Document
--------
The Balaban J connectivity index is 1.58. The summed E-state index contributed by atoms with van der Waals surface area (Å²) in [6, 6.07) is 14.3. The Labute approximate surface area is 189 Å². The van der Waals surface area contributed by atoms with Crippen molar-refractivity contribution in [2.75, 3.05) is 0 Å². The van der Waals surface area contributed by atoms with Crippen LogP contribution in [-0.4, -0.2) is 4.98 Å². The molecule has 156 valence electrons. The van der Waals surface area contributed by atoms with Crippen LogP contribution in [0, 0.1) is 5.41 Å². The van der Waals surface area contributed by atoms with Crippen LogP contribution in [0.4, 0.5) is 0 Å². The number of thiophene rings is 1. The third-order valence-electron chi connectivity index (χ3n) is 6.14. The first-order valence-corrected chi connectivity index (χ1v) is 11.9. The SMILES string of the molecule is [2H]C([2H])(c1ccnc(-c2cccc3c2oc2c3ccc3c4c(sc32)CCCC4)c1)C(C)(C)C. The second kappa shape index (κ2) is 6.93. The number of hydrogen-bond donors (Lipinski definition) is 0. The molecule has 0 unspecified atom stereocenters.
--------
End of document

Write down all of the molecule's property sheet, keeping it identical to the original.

The Balaban J connectivity index is 1.58. The summed E-state index contributed by atoms with van der Waals surface area (Å²) in [6, 6.07) is 14.3. The Labute approximate surface area is 189 Å². The van der Waals surface area contributed by atoms with Crippen molar-refractivity contribution in [2.75, 3.05) is 0 Å². The van der Waals surface area contributed by atoms with Crippen LogP contribution in [-0.4, -0.2) is 4.98 Å². The molecule has 156 valence electrons. The van der Waals surface area contributed by atoms with Crippen LogP contribution in [0, 0.1) is 5.41 Å². The van der Waals surface area contributed by atoms with Crippen LogP contribution in [0.4, 0.5) is 0 Å². The number of thiophene rings is 1. The third-order valence-electron chi connectivity index (χ3n) is 6.14. The first-order valence-corrected chi connectivity index (χ1v) is 11.9. The SMILES string of the molecule is [2H]C([2H])(c1ccnc(-c2cccc3c2oc2c3ccc3c4c(sc32)CCCC4)c1)C(C)(C)C. The second kappa shape index (κ2) is 6.93. The number of hydrogen-bond donors (Lipinski definition) is 0. The molecule has 0 unspecified atom stereocenters.